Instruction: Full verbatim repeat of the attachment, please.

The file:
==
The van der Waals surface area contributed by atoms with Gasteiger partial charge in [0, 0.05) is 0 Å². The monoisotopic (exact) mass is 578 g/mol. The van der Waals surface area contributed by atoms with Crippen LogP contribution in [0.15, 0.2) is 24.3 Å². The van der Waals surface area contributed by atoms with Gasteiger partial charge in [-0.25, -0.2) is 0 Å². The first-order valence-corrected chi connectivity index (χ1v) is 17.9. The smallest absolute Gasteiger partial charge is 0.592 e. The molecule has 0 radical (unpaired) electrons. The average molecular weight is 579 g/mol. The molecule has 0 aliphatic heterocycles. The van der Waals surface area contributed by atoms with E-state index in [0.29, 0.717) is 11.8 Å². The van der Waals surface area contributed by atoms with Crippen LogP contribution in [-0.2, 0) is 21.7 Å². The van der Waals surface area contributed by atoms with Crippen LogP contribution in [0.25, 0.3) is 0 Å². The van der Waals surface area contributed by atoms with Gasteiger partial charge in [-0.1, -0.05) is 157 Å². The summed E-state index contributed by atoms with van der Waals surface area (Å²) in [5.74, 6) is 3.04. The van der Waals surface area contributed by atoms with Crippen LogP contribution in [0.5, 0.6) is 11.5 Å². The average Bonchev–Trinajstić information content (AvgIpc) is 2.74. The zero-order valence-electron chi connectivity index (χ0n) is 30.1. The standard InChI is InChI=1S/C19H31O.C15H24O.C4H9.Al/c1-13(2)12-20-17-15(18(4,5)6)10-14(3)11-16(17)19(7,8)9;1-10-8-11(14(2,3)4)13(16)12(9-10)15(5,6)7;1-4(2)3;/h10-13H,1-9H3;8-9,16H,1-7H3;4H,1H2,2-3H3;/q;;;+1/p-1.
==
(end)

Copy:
The van der Waals surface area contributed by atoms with Gasteiger partial charge in [0, 0.05) is 0 Å². The monoisotopic (exact) mass is 578 g/mol. The van der Waals surface area contributed by atoms with Crippen LogP contribution in [0.15, 0.2) is 24.3 Å². The van der Waals surface area contributed by atoms with Gasteiger partial charge in [-0.25, -0.2) is 0 Å². The first-order valence-corrected chi connectivity index (χ1v) is 17.9. The smallest absolute Gasteiger partial charge is 0.592 e. The molecule has 0 radical (unpaired) electrons. The average molecular weight is 579 g/mol. The molecule has 0 aliphatic heterocycles. The van der Waals surface area contributed by atoms with E-state index in [0.29, 0.717) is 11.8 Å². The van der Waals surface area contributed by atoms with Crippen LogP contribution in [-0.2, 0) is 21.7 Å². The van der Waals surface area contributed by atoms with Crippen LogP contribution in [0.25, 0.3) is 0 Å². The van der Waals surface area contributed by atoms with Gasteiger partial charge in [-0.1, -0.05) is 157 Å². The summed E-state index contributed by atoms with van der Waals surface area (Å²) in [5.74, 6) is 3.04. The van der Waals surface area contributed by atoms with Crippen LogP contribution in [0.5, 0.6) is 11.5 Å². The average Bonchev–Trinajstić information content (AvgIpc) is 2.74. The zero-order valence-electron chi connectivity index (χ0n) is 30.1. The standard InChI is InChI=1S/C19H31O.C15H24O.C4H9.Al/c1-13(2)12-20-17-15(18(4,5)6)10-14(3)11-16(17)19(7,8)9;1-10-8-11(14(2,3)4)13(16)12(9-10)15(5,6)7;1-4(2)3;/h10-13H,1-9H3;8-9,16H,1-7H3;4H,1H2,2-3H3;/q;;;+1/p-1.